Companies should develop a plan, identifying critical roles all the way from top executives to site supervisors, plant managers, and shift supervisors, to formalize who is next in line for these positions. Teams should also have a process for training those who are part of those succession plans to ensure they have developed the skills they need by the time the transition arrives.
Technology can be an important tool in developing clear succession plans, especially for manufacturers who rely on the longtime knowledge of some C-level executives but don’t have that knowledge formally documented in an accessible way. Seventy-nine percent of respondents to Parsable’s survey of frontline manufacturing workers said they use/rely on paper-based documentation to follow work instructions or track their work. Digitizing those processes—from high-level to shop floor—is necessary if manufacturers want to ensure smooth operations as leadership teams change.
Fostering the Future
Manufacturing leadership teams should be proactive about performance management and identifying which employees excel in specific areas, so they can provide the resources needed to cultivate those skills. But part of a tech-focused future means that leaders can’t always evaluate employees based on today’s standards—rather, they must evaluate them based on how well prepared they are for the future of manufacturing, including a heavy focus on digital fluency and ability to adapt to change. Senior leadership should also have strong technical backgrounds themselves.
Equally important in developing a high-caliber workforce is evaluating compensation structures, reward systems and benefit plans to make sure they are still competitive. At a higher level, though, companies need to determine where they may need to make wholesale cultural shifts to attract the next generation of employees and leaders.
“Gen Z and younger millennials want leaders who support a diverse and inclusive workplace,” according to Gallup’s article from March. “They demand respect, equity and inclusion—and they are voting with their consumer and employment choices. Diversity, equity and inclusion (DEI) is not a ‘nice to have’ for this generation; it’s an imperative that is core to their personal identities.”
Leadership needs to set the tone for such priorities at the executive level and make sure they are incorporated and communicated throughout the entire organization. The only way for manufacturing companies to cultivate a cutting-edge, next generation workforce is for the current leaders to recognize the importance of these shifts in technology, ESG and employee values and adapt to them. M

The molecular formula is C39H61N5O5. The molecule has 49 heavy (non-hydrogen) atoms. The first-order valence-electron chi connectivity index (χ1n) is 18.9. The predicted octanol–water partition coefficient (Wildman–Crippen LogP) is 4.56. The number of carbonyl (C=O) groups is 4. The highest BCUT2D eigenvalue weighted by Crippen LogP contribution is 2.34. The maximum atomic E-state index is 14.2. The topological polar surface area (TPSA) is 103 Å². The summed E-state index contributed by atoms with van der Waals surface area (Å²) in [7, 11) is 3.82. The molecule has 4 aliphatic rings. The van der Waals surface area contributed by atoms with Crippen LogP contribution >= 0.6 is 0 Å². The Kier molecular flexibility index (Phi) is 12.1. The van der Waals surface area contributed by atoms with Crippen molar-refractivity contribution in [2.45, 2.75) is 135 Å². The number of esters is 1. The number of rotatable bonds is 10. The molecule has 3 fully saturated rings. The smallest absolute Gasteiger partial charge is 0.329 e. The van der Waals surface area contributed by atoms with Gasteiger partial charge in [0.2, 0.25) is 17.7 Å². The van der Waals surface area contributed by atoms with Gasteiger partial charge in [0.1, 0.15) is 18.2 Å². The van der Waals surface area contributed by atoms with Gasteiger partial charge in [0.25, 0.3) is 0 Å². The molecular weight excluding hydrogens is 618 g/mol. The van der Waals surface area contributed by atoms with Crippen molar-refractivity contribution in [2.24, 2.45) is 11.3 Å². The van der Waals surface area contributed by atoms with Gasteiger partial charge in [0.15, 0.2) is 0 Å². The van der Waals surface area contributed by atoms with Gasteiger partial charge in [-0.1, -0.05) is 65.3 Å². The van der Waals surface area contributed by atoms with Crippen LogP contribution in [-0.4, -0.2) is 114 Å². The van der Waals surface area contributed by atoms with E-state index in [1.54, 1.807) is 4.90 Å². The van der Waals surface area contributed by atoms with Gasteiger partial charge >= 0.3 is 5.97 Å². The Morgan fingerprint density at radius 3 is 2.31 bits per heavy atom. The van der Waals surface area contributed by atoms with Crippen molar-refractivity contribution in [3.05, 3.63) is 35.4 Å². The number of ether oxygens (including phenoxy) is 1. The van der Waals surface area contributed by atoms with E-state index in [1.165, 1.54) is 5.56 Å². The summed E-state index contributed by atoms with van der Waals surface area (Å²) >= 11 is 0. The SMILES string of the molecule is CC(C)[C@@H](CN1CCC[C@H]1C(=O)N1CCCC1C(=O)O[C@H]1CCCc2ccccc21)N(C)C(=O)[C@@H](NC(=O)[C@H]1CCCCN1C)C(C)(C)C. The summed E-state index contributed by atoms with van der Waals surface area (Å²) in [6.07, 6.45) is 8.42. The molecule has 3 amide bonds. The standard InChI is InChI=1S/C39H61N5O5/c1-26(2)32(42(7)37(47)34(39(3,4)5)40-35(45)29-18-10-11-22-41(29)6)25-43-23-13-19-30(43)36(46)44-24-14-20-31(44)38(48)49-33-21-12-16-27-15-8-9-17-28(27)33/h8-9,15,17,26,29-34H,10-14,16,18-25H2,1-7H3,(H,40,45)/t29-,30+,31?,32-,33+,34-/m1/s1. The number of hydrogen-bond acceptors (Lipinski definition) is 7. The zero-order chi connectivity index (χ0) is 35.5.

The World Economic Forum’s Lighthouse Network is pointing the way to enterprise-wide transformation, business model change, and economic growth, believes the WEF’s Head of Advanced Manufacturing, Francisco Betti.
“My belief is that manufacturing is going to play a major role as businesses and economies are transformed in the years ahead.”
Francisco Betti, Shaping the Future of Advanced Manufacturing and Production, World Economic Forum.
Established in 2015, the World Economic Forum’s (WEF) Platform for Shaping the Future of Advanced Manufacturing and Production was created to reflect the growing recognition of manufacturing’s fundamental role in global economic growth. It now comprises a group of over 130 private sector companies, governments from across the world, plus representatives from academia, civil society, and labor unions, and is one of 17 WEF global platform initiatives which range in focus from Global Trade, to the Future of the Digital Society.
In 2017 the WEF adopted a sharper focus on the Fourth Industrial Revolution. A year later, the Advanced Manufacturing Platform launched a unique new project – the WEF Global Lighthouse Network. Its mission is to identify, recognize, and promote manufacturers who have achieved proven operational and financial impact in the adoption and deployment of transformational 4.0 technologies and who can act as beacons of digital industrial progress. Initially focused on individual production sites, the scheme soon expanded to embrace end-to-end value chains and now features 69 Lighthouse examples of transformational success from across multiple industrial sectors and numerous countries around the world.